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     Day Three
     Day Four
     Day Five
     Day Six


               Day 3 October 8, 2013

Tuesday, October 8, 2013
Cody, Wyoming

   This morning there are five moose at Moose Junction, including two young bulls who play flight, knocking antlers. They are young and enormous. There is also a cow grazing with a calf and another moose hidden behind the aspens. A pink glow rises over the jagged peaks. By the time we reach Snake River turnout, clouds have muted the light. Across the river a herd of elk move south in a long curving line. There are a lot of elk - maybe 30 or more.
   While at Snake River turnout, photographers chatter about the shut-down while waiting for the light. A couple of cyclists were issued citations and fined $125 for sneaking into the Park. "$125? That's worth it." "They got in an enjoyed the Park, had it to themselves." "You spend $125 on lodging." We heard park rangers were told to make it very difficult for people to violate the shut-down, whatever that means. We also overheard ways to get in to the park and (probably) not get caught.
   Up the road, just past the Triangle X, a chocolate brown grizzly is grubbing, our first bear ever in Grand Teton. A man from Idaho Falls who leads photography classes, says he thinks it is 610, who had cubs this year. 610 is 399's cub and both bears are very "relaxed." 399 has taught her cubs to be tolerant of people. 610 is now a beautiful, big bear with a fine dark shiny coat, maybe the prettiest bear we've ever seen.
   It doesn't look like the parks will open soon, so we need to leave the Tetons and move on to Cody. We make a quick trip down the dirt road to Turpin Meadow, looking for the great grey owl. The circle of pine trees is still, silent. A Toyota Tundra crawls up the dirt road, letting us pass as the hunters inside scan the hillside for elk.
   The bull elk is still at Togwotee Pass, grazing in the meadow. Construction workers watched the bull chase a cow that is not visible now. The hunters pull up along side us scanning the mountains with their binoculars and watching the moose. We wonder if they are considering shooting him.
   At the bottom of Togwotee Pass a string of vehicles line the side of the road. A pair of chubby grizzly cubs are feeding in the grass near the road. They are alone, so they must be two year-olds, though they are not very big. Crowd-savvy, they ignore their watchers until one man with a camera opens his car door and sits facing them. One cub rears up and runs, then spins and faces the crowd. Even a truck pulling a trailer filled with cattle pulls over. The cows are quiet for a few minutes and then begin to bellow. The cows' cries disturb the cubs, who turn their heads searching for the strange sound. As the trailer pulls out, the cubs run into the trees. One lies in the snow putting its head down for a nap; the other ambles on encouraging its sleepy sibling to follow. It's the best bear viewing we've had for a long time.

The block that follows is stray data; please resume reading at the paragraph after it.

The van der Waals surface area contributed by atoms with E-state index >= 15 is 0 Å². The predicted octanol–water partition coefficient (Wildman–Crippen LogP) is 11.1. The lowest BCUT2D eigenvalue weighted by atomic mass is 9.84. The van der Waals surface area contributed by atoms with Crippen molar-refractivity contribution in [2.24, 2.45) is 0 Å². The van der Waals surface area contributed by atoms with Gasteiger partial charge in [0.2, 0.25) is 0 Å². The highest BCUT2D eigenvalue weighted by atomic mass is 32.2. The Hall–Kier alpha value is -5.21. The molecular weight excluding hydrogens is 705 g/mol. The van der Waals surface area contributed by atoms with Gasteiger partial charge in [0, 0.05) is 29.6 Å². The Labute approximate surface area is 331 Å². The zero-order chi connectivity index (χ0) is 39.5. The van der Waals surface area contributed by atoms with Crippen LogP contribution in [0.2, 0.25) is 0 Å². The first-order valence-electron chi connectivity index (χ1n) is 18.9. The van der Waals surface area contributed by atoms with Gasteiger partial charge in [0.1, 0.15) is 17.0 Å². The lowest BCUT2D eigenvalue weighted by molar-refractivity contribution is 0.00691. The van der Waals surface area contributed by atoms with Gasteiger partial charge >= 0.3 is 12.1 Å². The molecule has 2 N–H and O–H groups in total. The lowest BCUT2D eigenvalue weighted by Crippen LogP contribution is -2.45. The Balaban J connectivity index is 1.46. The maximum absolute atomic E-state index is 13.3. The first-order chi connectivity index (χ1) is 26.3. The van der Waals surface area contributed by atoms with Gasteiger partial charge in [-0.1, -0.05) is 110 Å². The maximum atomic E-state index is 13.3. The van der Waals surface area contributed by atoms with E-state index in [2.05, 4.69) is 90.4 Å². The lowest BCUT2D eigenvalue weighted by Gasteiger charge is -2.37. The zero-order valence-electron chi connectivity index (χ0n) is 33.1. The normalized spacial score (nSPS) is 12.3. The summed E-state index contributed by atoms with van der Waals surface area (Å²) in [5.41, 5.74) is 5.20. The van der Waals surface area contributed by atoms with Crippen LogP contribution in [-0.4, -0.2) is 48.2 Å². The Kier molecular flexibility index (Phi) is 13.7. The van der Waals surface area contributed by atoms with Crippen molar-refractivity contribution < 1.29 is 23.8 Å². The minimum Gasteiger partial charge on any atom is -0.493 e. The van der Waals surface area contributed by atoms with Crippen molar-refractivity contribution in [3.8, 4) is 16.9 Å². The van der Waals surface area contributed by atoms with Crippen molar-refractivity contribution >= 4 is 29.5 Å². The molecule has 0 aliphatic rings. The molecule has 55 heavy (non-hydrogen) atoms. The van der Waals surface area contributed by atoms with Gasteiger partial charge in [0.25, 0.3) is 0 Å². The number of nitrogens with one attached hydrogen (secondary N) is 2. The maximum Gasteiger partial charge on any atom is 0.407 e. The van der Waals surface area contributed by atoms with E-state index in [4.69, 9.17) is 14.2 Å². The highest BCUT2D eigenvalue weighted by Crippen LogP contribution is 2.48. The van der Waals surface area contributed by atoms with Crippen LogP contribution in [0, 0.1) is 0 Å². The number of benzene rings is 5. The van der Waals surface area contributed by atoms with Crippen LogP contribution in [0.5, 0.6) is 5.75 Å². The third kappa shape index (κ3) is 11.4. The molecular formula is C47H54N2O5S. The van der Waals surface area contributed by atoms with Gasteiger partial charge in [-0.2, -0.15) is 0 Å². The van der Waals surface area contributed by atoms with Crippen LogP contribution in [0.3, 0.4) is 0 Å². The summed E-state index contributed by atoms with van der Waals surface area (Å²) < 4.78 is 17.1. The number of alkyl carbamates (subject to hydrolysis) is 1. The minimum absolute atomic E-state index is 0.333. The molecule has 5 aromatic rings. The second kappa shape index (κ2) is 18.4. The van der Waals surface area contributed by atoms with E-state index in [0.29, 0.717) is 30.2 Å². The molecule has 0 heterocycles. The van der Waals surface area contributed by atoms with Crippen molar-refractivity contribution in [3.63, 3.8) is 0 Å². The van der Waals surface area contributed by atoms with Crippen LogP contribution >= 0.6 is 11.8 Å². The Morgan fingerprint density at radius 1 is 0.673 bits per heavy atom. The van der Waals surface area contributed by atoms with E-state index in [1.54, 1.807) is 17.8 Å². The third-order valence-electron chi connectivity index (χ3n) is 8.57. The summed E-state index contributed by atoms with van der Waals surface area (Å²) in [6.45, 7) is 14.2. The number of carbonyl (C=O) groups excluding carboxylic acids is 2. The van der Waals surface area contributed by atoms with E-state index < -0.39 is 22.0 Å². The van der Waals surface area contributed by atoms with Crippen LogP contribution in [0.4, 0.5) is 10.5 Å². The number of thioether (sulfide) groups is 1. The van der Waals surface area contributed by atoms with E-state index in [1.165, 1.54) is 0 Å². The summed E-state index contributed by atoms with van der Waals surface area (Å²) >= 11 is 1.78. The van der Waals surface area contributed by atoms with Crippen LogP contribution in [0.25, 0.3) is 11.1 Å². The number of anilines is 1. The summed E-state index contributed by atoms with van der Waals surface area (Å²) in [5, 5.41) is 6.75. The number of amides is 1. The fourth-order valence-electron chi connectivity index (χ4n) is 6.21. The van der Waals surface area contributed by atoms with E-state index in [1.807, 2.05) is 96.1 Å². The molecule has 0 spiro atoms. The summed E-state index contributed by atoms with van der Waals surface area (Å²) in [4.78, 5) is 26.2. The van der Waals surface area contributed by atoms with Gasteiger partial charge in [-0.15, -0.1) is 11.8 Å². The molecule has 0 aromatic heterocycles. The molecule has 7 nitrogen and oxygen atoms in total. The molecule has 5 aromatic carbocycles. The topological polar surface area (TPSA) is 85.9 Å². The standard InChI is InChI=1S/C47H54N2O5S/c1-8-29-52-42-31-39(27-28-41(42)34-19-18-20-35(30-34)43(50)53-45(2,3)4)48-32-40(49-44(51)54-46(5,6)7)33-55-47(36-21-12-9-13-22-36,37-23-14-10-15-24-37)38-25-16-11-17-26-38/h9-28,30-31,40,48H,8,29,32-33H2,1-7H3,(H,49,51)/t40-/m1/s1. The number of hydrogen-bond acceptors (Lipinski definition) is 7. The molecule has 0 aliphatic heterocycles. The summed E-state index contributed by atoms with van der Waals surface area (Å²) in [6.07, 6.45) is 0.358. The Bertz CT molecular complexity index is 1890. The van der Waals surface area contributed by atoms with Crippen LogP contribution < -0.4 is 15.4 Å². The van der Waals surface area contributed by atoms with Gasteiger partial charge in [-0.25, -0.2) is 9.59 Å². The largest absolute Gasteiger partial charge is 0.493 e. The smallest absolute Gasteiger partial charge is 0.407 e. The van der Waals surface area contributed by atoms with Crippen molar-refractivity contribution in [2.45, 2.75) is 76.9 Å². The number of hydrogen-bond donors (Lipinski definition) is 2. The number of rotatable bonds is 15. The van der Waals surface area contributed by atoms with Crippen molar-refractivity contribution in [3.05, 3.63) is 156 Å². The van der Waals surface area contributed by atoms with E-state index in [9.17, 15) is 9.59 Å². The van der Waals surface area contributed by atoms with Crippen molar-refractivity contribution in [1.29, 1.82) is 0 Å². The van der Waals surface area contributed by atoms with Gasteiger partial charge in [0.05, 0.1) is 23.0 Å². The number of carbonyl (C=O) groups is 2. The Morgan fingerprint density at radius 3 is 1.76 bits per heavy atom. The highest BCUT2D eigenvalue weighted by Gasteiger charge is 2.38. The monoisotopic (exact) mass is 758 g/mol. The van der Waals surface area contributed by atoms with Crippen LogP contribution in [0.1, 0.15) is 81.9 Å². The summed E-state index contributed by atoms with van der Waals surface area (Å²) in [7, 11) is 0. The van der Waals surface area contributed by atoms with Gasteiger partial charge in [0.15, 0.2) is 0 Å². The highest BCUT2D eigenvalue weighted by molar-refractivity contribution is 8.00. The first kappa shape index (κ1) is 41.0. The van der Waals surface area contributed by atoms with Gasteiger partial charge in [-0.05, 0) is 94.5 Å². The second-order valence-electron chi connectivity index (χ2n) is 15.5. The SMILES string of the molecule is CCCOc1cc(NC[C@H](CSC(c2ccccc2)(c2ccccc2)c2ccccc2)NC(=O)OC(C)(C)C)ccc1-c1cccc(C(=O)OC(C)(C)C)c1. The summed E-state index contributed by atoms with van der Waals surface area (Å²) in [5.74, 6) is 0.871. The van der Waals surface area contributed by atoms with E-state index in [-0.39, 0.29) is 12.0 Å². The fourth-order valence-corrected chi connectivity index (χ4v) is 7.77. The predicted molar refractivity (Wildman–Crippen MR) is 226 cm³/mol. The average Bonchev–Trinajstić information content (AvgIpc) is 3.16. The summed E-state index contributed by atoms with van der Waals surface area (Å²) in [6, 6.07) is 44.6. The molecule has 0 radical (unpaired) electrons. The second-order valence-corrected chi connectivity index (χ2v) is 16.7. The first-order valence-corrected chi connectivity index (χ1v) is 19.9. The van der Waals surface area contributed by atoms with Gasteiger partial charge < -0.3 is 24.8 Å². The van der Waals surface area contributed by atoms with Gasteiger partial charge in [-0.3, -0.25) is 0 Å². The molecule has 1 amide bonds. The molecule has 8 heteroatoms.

Not far from Togwotee Pass is Dubois, an old fashioned western community, surrounded by green hills and red rocks. High desert, the land is semi-arid, filled with ranches. We drive through Wind River Indian Reservation, red rock buttes on one side, mountains on the other. Horses are everywhere in Wyoming. From Jackson to Dubois to Thermopolis to Cody, the terrain changes from forest and mountains, to rock mountains and red rock, sagebrush and back to snow-capped mountains again. After a long stretch of desert, we pass oil rigs on the Oregon Basin. Hundreds of antelope gather outside Meteetsie, the beginning of their annual migration.
   Cody's main street is bustling as darkness falls, a healthy mix of shops, restaurants, bars and businesses. The edge of town is dark and quiet; here, too, hotels have closed early because of the shut-down. We are off to the North Fork Road tomorrow, Yellowstone's East Entrance and Silver Gate.

Author - Christine Baleshta
Photography - Tim Springer

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Yellowstone Experiences 2014